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Zombies in Your Head, Not Mind, Control Daily Life 2011-07-15 0:00
Directing the Laboratory for Perception and Action at the Baylor College of Medicine in Houston, Eagleman studies time, synesthesia and neurolaw.
But he’s no ordinary neuroscientist. “Sum,” his book of short stories about various afterlives, is an international best-seller, translated into 23 languages. It led to a collaboration with Brian Eno; composer Max Richter will debut a full-length work based on “Sum” next year atLondon’s Royal Opera House; and the screen rights have just been sold.
We spoke at Bloomberg world headquarters in Manhattan.
Lundborg: How is consciousness like a “tiny stowaway on a transatlantic steamship?”
Eagleman: The conscious mind is the smallest bit of what’s transpiring in the brain.
Even though we feel like we’re the ones navigating our lives, there is quite a bit about our desires, our motivations, our attractions, our hopes and our beliefs that is generated by parts of our brain that we don’t have access to and we’re not even acquainted with.
The brain is essentially this massive computational device that runs all of its operations under the hood.
Ed Note: "The brain is essentially this massive computational device that runs all of its operations under the hood." We’re automatons behaving at the whim of a fleshy blob of protein? Robotic shells with no capacity for free will? ~E
Lundborg: So many implications -- for example, you say men find women with dilated eyes more attractive without knowing why.
Eagleman: Yes. When men were shown photographs of women’s faces, the men uniformly found the women with dilated eyes more attractive.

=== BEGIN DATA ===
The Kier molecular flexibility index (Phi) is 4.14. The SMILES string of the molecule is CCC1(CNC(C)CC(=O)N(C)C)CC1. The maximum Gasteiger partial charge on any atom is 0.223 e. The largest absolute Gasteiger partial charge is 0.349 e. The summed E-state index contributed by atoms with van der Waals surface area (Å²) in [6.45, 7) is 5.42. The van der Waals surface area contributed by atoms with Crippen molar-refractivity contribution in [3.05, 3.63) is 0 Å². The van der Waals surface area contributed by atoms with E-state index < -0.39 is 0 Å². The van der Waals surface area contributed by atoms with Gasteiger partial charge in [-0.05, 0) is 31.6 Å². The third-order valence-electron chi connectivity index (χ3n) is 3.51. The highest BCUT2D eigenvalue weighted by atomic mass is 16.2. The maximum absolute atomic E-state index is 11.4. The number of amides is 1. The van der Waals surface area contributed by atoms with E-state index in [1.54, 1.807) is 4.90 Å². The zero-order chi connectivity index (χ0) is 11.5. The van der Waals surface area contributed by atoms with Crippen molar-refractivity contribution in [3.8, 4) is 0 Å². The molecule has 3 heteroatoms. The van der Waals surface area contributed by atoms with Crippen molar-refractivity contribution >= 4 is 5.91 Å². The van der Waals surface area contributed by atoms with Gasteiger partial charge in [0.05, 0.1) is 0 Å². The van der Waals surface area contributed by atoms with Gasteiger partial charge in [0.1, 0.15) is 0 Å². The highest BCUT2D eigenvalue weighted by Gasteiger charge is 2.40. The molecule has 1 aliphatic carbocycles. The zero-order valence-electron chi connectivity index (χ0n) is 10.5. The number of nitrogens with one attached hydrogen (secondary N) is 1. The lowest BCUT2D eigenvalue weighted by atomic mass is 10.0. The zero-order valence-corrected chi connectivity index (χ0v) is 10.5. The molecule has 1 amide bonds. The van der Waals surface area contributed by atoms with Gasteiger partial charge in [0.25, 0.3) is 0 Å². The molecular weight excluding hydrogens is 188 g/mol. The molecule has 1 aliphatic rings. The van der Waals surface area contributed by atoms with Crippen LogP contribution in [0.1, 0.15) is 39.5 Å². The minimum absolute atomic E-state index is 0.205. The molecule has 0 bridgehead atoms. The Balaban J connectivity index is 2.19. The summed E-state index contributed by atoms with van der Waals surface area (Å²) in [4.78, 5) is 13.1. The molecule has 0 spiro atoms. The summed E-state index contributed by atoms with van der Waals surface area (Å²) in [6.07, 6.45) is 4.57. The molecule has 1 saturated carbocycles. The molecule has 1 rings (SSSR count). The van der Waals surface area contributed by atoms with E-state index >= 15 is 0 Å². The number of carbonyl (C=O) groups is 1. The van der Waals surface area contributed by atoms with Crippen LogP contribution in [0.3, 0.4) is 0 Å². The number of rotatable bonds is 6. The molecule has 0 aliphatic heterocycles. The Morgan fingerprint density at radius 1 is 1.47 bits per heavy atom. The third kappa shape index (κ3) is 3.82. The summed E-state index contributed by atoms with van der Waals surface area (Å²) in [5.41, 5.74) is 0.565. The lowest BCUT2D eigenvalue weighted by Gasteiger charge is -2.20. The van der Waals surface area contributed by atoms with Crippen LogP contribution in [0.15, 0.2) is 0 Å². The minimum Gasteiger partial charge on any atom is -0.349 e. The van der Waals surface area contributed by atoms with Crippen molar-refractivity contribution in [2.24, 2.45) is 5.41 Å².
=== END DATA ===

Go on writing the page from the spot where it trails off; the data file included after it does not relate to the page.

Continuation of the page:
None of the men were able to say “Oh, I noticed her pupils were a millimeter larger in this photo.” And none of the men knew consciously that dilated eyes are a sign of sexual readiness in women.
Nonetheless, their brains knew that. They have all kinds of information that their brains are picking up at a deeper level, and it drives them toward that behavior.
Lundborg: Men want full lips, full buttocks, and a narrow waist, while women a full jaw, stubble, and a broad chest.
Eagleman: These are signs that broadcast one signal: “I am fertile.” It’s not that we’re really making a choice about what we find beautiful; we have millions of years of evolution driving us towards having that conscious summary.
Lundborg: What happens to romance?
Eagleman: We feel love, but it all has to do with securing a mate and reproduction and so on, which is not to say that we can’t enjoy every bit of it. But it’s not there without purpose.
Lundborg: Do the “zombie systems” running things without any input from the conscious mind mean free will is an illusion?
Eagleman: Some scientists think so, but what I conclude is that we might have free will but it’s probably going to be a bit player in the operations of the brain.
Consciousness does seem to be useful for setting the long- term goals of the system exactly the same way that a CEO does.
Lundborg: You say we’re nearing a time when stock market data could be plugged directly into the brain. How would that work?
Eagleman: This is the subject of my next book on brain plasticity, called “Live Wired.”
The brain is this alien kind of computational device that can wrap itself around whatever inputs it has. So there’s nothing special about eyes and ears and nose. Those are just essentially peripheral plug and play devices that can send data fibers into the brain, and the brain figures out what to do with it.
You should be able to plug anything, any data cables, into the brain and it will learn how to interpret those and it will actually have perception.
Lundborg: How exactly do we plug those in?
Eagleman: Electrodes directly into the cortex, but it’s not safe yet.
Lundborg: How can science address larger business issues?
Eagleman: Your brain operates as a team of rivals. You are made up of all these competing neural networks that we can image now, these networks that are all battling it out under the hood.
This gives us a new and nuanced way of understanding how people make decisions. When we look at things like financial markets, the future of economics is agent-based modeling, where people look at how individual humans make decisions and interact with one another, combined with the diversity of human beings.
The future of economics is going to be simulating giant populations of people interacting and trading with one another, and that’s something I’m interested in doing in the future.
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